Queensland police have come under fire for their inconsistent treatment of travellers coming into the state, and making authoritarian requests to check passenger phone data.
Passengers arriving into the Sunshine Coast Airport have posted online about being confused and angry at their treatment by police, calling the ‘interrogation tactics’ including their demands to check smartphones, a gross invasion of privacy.
Searching through phones
Upon arrival, travellers are split into two lines – Queensland and non-Queensland residents, which has happened previously and was reinstated when Victoria went into lockdown earlier this month.
Some travellers say they were ushered through the process quickly and efficiently, after showing documentation including identification to prove their place of residence, others say they were given the ‘third-degree’ and the disparity of treatment has led many people to complain that the system for checking passengers is inconsistent, unfair and potentially ineffective.
One returning Queensland resident says the way he was treated was “horrendous, rude and vile” and he was made to feel as though he were lying.
Having nothing to hide, he handed his phone over to police when requested, and they proceeded to go through the Google Maps app on his phone to determine where he had been while visiting Sydney.
Other passengers who don’t have the maps GPS function turned on, say they had to show police officers bank transactions to prove where they had been before arriving in Queensland.
Queensland Police Service (QPS) has defended the actions of officers saying they are “unfortunate but necessary” and that officers are only acting under the direction of the Chief Health Officer.
However, the Queensland Council for Civil Liberties says some of the questioning by police is completely unnecessary — and “an invasion of privacy.”
There are two main sets of circumstances whereby a NSW police officer may stop and search a person without a warrant, and then seize and confiscate items the person has in his or her possession, such as a mobile phone.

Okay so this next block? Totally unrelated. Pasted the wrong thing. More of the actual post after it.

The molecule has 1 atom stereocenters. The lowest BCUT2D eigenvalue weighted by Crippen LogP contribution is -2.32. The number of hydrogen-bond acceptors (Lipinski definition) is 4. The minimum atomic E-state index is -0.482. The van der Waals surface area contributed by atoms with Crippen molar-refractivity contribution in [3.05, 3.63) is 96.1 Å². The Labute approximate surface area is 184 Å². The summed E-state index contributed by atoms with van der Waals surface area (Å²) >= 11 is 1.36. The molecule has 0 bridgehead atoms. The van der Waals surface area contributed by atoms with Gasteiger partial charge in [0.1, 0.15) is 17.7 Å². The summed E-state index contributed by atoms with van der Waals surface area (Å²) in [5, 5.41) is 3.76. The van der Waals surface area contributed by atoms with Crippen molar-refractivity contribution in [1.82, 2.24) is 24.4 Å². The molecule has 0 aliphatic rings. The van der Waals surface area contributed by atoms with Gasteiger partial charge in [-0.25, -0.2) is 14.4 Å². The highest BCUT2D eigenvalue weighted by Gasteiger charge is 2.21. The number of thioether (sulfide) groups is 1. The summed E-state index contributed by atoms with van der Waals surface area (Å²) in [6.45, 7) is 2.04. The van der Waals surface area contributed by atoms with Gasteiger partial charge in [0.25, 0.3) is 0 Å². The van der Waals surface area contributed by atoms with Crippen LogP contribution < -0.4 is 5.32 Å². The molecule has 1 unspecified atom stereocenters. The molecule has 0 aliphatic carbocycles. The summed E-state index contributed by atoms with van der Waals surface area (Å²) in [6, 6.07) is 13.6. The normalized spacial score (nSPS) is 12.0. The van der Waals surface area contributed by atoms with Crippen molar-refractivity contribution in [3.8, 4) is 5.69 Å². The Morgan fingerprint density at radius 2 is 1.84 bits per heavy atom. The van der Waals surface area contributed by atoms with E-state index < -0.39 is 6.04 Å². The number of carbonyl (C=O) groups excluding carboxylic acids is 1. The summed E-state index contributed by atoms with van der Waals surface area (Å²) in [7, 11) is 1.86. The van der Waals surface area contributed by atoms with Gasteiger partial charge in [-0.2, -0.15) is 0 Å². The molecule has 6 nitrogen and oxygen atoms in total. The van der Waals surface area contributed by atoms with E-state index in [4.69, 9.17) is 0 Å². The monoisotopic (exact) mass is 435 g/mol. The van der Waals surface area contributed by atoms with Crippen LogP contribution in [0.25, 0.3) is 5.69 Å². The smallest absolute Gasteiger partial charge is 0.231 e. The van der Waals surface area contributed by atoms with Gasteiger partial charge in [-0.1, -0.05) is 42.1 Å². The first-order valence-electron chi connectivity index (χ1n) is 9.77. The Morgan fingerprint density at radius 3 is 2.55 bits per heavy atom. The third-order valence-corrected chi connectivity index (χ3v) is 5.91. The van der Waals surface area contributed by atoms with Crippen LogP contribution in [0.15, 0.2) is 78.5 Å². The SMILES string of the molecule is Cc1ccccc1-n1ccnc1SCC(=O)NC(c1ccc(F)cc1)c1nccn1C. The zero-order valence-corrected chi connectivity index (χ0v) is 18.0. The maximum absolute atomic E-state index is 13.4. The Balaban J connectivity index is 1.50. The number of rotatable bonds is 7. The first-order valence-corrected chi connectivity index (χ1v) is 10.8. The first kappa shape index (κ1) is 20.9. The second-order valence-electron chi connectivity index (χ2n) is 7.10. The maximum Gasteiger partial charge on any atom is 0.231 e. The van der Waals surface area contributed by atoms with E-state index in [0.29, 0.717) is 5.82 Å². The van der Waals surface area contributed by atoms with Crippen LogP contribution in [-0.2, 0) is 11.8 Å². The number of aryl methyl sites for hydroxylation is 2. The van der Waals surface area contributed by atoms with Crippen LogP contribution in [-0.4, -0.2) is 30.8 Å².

Section 21 of the LEPRA empowers police to stop and search a person if the officer has a suspicion on reasonable grounds that they’re in possession of a stolen item, an illicit substance, or if they have a dangerous weapon related to a crime, or anything else used or intended to be used in an offence.
The section also permits an officer to seize and detain an item in the person’s possession, if the officer has a reasonable suspicion that it’s stolen, or that it has or will be used in committing an offence, or contains evidence of an offence.
Under section 36, police can stop and search a vehicle in similar circumstances to what’s just been set out, as well as seize and detain items for the same reasons. In addition, police can search a vehicle if it’s in the vicinity of a public place or a school and is “likely to give rise to a serious risk to public safety”.
Are there other circumstances that apply?
There are two other situations set out in the LEPRA that allow police to seize mobile phones without a warrant, and both are in the context of a person having been formally arrested.
Section 27 of the LEPRA stipulates that a police officer can search a person on or after their arrest if he or she has a reasonable suspicion they’re carrying something that poses a danger, or could allow them to escape, or has been used or was to be used in an offence, or could provide evidence.
And section 28A allows police to search a person in lawful custody after their arrest and seize anything they have on them. This must be carried out at a police station, a place of detention, or immediately before or during transportation to one of these places.
Common law clarification
Despite the existence of the LEPRA, a common law case continues to be cited with a view to clarifying the laws relating to seizure.
This is the 1970 UK case Ghani v Jones, where Lord Denning found that police can seize an item from a non-suspect when they have a reasonable suspicion a serious crime has been committed, and the item is the fruit of that crime, was used in it or is evidence of it.